Apple is reportedly experimenting with incorporating app ratings as a factor for its App Store Top Charts rankings. This move isn’t unexpected, as developers have entered into a silent war against Apple, pleading for it to remove the ranking charts from iTunes altogether. This is due, in part, too the ability for developers to pay to artificially inflate their app store positions with fake downloads.
By including app ratings in the ranking algorithm, the speed and amount of app downloads become less important. App marketing firm Fiksu noticed the change in July, as apps unexpectedly moved up or down on the top app charts without a corresponding increase or decrease in app download numbers. When investigating the change, Fiksu’s Performance Labs team discovered the changes correlated with app ratings.
Apps rated four-stars or higher jumped up the app charts in late July, and have stayed there until now (mid August). Apps with less than a three-star rating, however, moved down the charts about two weeks after, dropping in rank and never jumping back up.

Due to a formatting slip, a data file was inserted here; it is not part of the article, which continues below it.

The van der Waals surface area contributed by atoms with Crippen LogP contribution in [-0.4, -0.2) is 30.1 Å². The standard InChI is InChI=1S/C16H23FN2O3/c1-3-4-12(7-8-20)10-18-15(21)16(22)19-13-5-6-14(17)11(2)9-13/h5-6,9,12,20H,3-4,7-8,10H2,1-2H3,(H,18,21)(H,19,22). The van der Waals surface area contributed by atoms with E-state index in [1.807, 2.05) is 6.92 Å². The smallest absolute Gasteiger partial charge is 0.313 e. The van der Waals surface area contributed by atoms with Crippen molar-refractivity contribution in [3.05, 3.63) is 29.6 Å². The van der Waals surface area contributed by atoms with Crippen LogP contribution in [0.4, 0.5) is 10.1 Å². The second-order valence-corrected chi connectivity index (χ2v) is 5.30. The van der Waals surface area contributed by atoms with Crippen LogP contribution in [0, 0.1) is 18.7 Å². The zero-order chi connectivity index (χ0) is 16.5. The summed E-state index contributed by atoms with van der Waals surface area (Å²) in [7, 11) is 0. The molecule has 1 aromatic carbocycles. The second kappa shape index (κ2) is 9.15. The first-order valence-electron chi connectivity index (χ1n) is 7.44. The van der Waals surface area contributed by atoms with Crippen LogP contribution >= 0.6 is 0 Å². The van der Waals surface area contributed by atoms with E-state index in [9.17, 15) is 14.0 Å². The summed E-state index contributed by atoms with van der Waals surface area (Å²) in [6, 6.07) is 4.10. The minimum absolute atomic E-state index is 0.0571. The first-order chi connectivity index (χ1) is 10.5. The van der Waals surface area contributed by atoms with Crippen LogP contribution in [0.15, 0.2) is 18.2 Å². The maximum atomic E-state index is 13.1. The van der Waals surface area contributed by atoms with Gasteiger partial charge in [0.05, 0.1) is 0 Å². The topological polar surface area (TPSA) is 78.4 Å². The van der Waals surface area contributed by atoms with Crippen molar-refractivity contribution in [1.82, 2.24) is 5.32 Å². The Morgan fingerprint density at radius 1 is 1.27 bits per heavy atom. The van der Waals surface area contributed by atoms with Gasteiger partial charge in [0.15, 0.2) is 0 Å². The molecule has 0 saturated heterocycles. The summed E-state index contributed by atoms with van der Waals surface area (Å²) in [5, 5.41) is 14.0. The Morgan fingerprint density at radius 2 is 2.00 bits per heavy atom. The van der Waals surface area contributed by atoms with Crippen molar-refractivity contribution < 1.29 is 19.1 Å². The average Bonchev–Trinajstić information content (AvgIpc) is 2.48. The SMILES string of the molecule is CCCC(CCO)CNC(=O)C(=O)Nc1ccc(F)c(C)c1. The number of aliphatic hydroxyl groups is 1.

Fiksu has also discovered that app store rankings now update every three hours, instead of every 15 minutes. Furthermore, the ratings for the most current versions of each app seem to hold the most weight, though it isn’t fully clear whether historical rankings also matter.
If these changes become an official part of the App Store ranking system, consumers can expect higher quality app experiences, as only those apps with corresponding ratings will stay near the top. At the same time, developers of apps with bugs and other issues will be held more accountable, as those negative reviews will impact their position on the charts.
By adding this large incentive, developers would, in theory, produce higher quality products, leading to more purchases from users and more revenue for everyone. You can view Fiksu’s full report on the App Store changes on the company’s blog.